Recently Microsoft released Windows XP Service Pack 2c (SP2c) to system builders. The new version of Windows XP has volume labels which are identical to the previous volume labels for Windows XP Service Pack 2b (SP2b).
Microsoft recommends that system builders do not use the volume label as a method of uniquely identifying media versions. For example, the CD volume label for both Windows XP Service Pack 2b and 2c for Windows XP Professional English OEM is listed as:
For Opened CD Sets: Use File Dates and Times
To determine whether a CD is from Windows XP Service Pack 2b or 2c, system builders should look at the file dates and times on the CD rather than the volume labels.
As an example, Setup.exe on a Windows XP Service Pack 2c CD will be dated July 27, 2007 at 5:00 AM.
For Unopened CD Sets: Use the COA
For unopened CD sets, the easiest way to verify if the product is Windows XP Service Pack 2c is the inclusion of the new Certificate of Authenticity (COA) label:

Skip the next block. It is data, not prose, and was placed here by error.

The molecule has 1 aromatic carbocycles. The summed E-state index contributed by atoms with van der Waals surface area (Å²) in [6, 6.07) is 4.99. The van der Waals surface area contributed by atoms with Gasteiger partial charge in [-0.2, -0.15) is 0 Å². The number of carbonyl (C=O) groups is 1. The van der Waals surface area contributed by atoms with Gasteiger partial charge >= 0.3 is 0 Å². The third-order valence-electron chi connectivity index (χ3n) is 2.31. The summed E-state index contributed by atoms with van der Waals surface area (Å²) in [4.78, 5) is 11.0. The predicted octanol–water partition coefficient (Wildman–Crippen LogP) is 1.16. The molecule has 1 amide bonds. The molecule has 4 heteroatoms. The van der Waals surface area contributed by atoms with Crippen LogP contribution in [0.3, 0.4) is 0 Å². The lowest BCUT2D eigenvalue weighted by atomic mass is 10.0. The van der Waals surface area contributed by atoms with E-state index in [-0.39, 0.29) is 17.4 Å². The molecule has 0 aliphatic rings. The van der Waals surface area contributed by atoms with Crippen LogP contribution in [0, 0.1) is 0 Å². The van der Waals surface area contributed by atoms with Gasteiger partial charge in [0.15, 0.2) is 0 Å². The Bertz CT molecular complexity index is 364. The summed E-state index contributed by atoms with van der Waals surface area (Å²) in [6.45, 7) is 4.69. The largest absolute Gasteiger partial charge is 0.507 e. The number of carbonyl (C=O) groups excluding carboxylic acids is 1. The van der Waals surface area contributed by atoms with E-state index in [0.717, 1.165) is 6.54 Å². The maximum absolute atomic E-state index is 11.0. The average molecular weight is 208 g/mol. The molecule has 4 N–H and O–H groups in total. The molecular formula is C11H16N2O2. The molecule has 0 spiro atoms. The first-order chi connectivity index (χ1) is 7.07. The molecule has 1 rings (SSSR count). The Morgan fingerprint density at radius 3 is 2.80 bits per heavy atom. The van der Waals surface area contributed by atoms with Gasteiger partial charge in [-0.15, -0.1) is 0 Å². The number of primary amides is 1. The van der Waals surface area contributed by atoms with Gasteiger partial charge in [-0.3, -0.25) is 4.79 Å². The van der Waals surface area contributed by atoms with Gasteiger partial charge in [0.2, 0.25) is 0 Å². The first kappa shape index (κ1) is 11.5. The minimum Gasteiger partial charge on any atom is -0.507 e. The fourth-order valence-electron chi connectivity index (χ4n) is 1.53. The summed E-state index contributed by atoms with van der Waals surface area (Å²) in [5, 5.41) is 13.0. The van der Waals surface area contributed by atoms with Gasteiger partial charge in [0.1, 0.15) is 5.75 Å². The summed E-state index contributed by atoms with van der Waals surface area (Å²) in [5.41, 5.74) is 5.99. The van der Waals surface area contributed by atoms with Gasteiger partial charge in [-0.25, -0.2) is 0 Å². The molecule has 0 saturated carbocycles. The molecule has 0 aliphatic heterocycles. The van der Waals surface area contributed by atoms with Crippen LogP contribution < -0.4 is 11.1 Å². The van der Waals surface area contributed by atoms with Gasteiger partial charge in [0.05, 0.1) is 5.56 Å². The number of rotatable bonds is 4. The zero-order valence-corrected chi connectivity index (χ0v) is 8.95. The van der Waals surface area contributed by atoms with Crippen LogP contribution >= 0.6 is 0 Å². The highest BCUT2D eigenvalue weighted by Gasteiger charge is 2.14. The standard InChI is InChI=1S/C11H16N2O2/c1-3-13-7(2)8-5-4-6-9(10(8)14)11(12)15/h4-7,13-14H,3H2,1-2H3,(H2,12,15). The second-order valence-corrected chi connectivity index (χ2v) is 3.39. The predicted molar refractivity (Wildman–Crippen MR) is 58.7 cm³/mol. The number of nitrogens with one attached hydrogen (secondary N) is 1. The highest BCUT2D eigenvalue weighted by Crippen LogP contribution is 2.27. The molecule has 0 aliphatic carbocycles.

Small Manufacturer Pre-installed Windows COA
The latest small manufacturer pre-installed Windows COAs contain two Port-Holes™ near the middle of the COA with blue-green backgrounds. The Port-Hole on the left is an oval and the Port-Hole on the right is shaped like a Windows flag, each with individual paper fibers visible around the inside edges. (There may be variation to the shape due to manufacturing techniques.)
This COA is typically blue-green in color. However, in Asia they are available in rose, and for Windows Starter Edition installations they should be green.
Alternative Windows XP COA's
Large Manufacturer Pre-installed Windows XP COA (Twin Thread)
Windows XP COA (Dual Port-Hole)
Windows XP COA (Dual Blue-Green with Keyboard)
Windows XP RTM COA (Blue / Oldest COA)